in their pain and phrenzv flung themseves
Into the nv.er- lhos& were not all the hor-
rors of the times. The w icked and dissolute,
m ili desperation, sat in taverns, singing;
roa"nS fonga, and wer; stricken as they .
!(lrank, and went out and died. The fearful
!aml superstitious persuaded themselves that'
they sawsupernatural sights-bumingswords
,n lhe ?k'' g5Santic "ms and darts. Others
Prelent,ed tf,at at J11'1 : crowds of ghosts
in r,0U" a , T , (h?.mal pits.
Inalma. akei'. ai carrying a brazier
, 1 01 . bu.rni"5 coals upon his head, stalked
iTrirniKfti the erff.tc rrrinn ., t. ..
- ..v... , ......f, h.ul i. un u
.l A ' . . ,
lnolmei comrnissionen to enounce the ,
engeance ot u.e Lord on wicked London,
, ??h ahva-vs went. and lro, exclaiming:
. 1 ,Vy I V I'0"' on pha11 l'du-,
,.r0ye,d ! A Ttd .avoke 'echoes ot the
the fires out. At last the winds, which usu-.
ally arise at that time of the veaf which is :
r led 1 , , oclu'no "hen day and n.glit are
:"J el,al Ienth a11 over ' worl(l' l)f'ga to
blow and purify the wretched town. Tlie
deaths began to decrease, the red crosses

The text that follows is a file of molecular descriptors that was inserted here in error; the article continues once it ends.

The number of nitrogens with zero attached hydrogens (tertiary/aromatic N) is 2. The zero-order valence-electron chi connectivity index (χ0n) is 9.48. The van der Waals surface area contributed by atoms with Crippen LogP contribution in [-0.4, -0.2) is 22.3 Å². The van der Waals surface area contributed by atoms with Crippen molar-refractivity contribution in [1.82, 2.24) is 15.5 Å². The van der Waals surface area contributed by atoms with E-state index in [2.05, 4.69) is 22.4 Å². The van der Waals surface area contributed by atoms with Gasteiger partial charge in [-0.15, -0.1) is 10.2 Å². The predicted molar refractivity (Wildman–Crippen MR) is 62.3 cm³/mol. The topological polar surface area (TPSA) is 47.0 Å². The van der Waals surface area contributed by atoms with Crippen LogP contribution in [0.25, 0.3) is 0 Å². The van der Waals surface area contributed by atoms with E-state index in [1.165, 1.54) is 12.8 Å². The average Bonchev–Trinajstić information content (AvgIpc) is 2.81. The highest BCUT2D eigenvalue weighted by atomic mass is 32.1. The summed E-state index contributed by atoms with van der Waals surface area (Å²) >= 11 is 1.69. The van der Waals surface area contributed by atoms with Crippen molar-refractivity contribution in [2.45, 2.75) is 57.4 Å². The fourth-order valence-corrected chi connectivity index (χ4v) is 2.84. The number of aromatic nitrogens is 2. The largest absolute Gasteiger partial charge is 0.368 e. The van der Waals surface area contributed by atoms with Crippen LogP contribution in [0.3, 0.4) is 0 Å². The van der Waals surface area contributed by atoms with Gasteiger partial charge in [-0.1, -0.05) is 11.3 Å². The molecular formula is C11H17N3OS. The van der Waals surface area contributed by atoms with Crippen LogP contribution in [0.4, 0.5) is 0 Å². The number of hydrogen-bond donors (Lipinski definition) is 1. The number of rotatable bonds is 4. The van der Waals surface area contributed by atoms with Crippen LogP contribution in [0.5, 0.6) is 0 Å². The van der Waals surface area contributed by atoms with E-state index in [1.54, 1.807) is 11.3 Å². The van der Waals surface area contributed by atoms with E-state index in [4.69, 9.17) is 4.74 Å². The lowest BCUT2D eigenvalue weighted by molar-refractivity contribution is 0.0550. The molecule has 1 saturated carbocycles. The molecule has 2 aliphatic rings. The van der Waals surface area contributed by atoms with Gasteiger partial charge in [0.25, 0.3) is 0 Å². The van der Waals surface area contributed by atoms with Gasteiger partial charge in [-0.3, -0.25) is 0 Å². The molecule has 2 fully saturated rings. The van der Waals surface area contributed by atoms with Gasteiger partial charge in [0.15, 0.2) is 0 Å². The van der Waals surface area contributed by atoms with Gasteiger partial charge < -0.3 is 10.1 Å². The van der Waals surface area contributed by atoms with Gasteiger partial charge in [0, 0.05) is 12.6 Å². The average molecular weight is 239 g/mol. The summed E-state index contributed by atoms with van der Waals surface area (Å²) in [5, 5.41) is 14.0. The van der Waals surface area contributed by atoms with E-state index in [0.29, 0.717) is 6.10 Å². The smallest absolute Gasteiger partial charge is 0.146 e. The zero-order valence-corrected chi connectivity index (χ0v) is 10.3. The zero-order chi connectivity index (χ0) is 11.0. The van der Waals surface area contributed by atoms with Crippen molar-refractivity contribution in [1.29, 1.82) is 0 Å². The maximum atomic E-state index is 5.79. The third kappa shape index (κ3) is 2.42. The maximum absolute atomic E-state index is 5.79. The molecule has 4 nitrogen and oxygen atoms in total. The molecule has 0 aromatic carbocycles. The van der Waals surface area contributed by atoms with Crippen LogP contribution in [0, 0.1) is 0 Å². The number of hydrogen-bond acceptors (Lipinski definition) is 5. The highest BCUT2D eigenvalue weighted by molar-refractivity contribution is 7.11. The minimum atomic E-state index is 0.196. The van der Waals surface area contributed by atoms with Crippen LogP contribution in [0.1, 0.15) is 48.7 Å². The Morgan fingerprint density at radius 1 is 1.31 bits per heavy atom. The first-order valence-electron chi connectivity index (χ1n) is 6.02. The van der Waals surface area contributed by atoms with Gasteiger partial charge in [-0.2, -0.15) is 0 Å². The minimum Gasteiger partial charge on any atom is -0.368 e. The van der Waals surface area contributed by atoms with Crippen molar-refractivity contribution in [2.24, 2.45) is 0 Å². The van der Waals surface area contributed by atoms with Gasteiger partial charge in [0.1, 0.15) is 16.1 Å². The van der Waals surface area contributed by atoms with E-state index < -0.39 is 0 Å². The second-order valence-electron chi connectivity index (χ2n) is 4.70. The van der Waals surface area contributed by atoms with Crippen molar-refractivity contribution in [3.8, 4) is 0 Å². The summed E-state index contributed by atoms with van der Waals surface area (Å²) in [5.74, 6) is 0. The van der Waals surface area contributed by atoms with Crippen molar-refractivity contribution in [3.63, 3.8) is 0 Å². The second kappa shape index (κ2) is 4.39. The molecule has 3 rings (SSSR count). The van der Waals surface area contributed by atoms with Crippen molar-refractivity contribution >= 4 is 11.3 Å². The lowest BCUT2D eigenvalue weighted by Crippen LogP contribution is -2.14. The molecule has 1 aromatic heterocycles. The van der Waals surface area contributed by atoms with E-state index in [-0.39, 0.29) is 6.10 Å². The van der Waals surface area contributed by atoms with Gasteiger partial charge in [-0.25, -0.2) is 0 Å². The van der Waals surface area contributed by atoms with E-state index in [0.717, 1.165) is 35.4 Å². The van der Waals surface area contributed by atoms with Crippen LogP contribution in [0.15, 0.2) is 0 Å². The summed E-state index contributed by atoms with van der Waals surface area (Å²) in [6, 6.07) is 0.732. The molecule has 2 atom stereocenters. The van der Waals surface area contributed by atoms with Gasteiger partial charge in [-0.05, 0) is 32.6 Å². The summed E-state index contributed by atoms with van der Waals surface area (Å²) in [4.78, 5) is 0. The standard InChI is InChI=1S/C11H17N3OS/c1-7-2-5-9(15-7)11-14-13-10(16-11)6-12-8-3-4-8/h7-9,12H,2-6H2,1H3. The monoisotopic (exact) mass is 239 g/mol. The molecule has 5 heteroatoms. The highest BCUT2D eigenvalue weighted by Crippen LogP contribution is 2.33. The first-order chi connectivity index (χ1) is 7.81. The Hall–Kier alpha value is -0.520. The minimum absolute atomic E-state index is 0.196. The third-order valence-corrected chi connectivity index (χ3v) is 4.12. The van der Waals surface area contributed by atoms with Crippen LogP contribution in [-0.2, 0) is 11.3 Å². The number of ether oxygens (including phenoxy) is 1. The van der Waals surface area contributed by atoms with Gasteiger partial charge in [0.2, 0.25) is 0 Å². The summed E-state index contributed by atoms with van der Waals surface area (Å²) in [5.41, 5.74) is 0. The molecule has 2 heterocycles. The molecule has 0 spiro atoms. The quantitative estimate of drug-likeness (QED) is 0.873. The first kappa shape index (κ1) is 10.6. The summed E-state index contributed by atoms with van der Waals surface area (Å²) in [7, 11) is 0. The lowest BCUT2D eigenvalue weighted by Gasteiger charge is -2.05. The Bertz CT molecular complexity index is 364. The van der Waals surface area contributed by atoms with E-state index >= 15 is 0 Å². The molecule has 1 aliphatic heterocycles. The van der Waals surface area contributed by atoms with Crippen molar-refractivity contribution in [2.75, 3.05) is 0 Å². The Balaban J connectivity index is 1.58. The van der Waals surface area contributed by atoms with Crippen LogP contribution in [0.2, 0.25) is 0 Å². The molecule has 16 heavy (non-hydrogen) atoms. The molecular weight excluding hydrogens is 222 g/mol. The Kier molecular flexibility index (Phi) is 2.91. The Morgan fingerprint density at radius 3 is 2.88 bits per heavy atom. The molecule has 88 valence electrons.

slowly to disappear, the fugitives to return, i
the shops to open again, and pale, frightened i
faces to bp seen in the streets. The. plague,
Througli the months of July, August and
!Ptemb;r. thegrea t dag;.H raged more and
, v J . unu " 1,1 UIR bU( Vl?
? t,,e , stoppinj; the infection; but
lcu;"dS u P''eoi ram, too, anau uat
Lad h?en in every part of England, but" in '
close and un'wholsornrt London, it had j
killed one hundred thousand people
The Great Plague in London. COMPARATIVE COST OF SOLDIERS IN EUROPE.
onX M rmo 1 w,"
!show fhfs rpat- I npnw, in f. "1 .
countries of English, Freaich, Piussiau, Aus
trian and Russian soldiers, viz : 120 Eng
lish soldiers cost as much as 538 Russian;
120 French cost (is much as 350 Russian;
120 Prussian cost us much as 240 Russian